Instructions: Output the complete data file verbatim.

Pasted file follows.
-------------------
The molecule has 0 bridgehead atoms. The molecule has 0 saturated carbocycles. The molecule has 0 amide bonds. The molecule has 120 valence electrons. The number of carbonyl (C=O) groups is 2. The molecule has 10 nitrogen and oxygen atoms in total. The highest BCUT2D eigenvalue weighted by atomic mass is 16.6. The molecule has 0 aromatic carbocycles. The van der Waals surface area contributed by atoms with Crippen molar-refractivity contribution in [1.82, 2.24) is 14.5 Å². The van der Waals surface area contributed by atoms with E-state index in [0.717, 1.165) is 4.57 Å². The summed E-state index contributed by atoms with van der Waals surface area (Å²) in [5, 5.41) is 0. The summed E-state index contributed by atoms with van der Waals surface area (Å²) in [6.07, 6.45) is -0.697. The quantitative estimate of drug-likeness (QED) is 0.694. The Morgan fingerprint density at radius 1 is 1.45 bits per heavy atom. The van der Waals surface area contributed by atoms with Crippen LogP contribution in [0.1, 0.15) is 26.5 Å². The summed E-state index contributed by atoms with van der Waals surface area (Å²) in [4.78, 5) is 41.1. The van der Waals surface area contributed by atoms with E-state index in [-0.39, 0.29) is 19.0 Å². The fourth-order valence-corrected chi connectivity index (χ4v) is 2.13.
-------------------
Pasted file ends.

The molecule has 0 bridgehead atoms. The molecule has 0 saturated carbocycles. The molecule has 0 amide bonds. The molecule has 120 valence electrons. The number of carbonyl (C=O) groups is 2. The molecule has 10 nitrogen and oxygen atoms in total. The highest BCUT2D eigenvalue weighted by atomic mass is 16.6. The molecule has 0 aromatic carbocycles. The van der Waals surface area contributed by atoms with Crippen molar-refractivity contribution in [1.82, 2.24) is 14.5 Å². The van der Waals surface area contributed by atoms with E-state index in [0.717, 1.165) is 4.57 Å². The summed E-state index contributed by atoms with van der Waals surface area (Å²) in [5, 5.41) is 0. The summed E-state index contributed by atoms with van der Waals surface area (Å²) in [6.07, 6.45) is -0.697. The quantitative estimate of drug-likeness (QED) is 0.694. The Morgan fingerprint density at radius 1 is 1.45 bits per heavy atom. The van der Waals surface area contributed by atoms with Crippen LogP contribution in [0.1, 0.15) is 26.5 Å². The summed E-state index contributed by atoms with van der Waals surface area (Å²) in [4.78, 5) is 41.1. The van der Waals surface area contributed by atoms with E-state index in [-0.39, 0.29) is 19.0 Å². The fourth-order valence-corrected chi connectivity index (χ4v) is 2.13.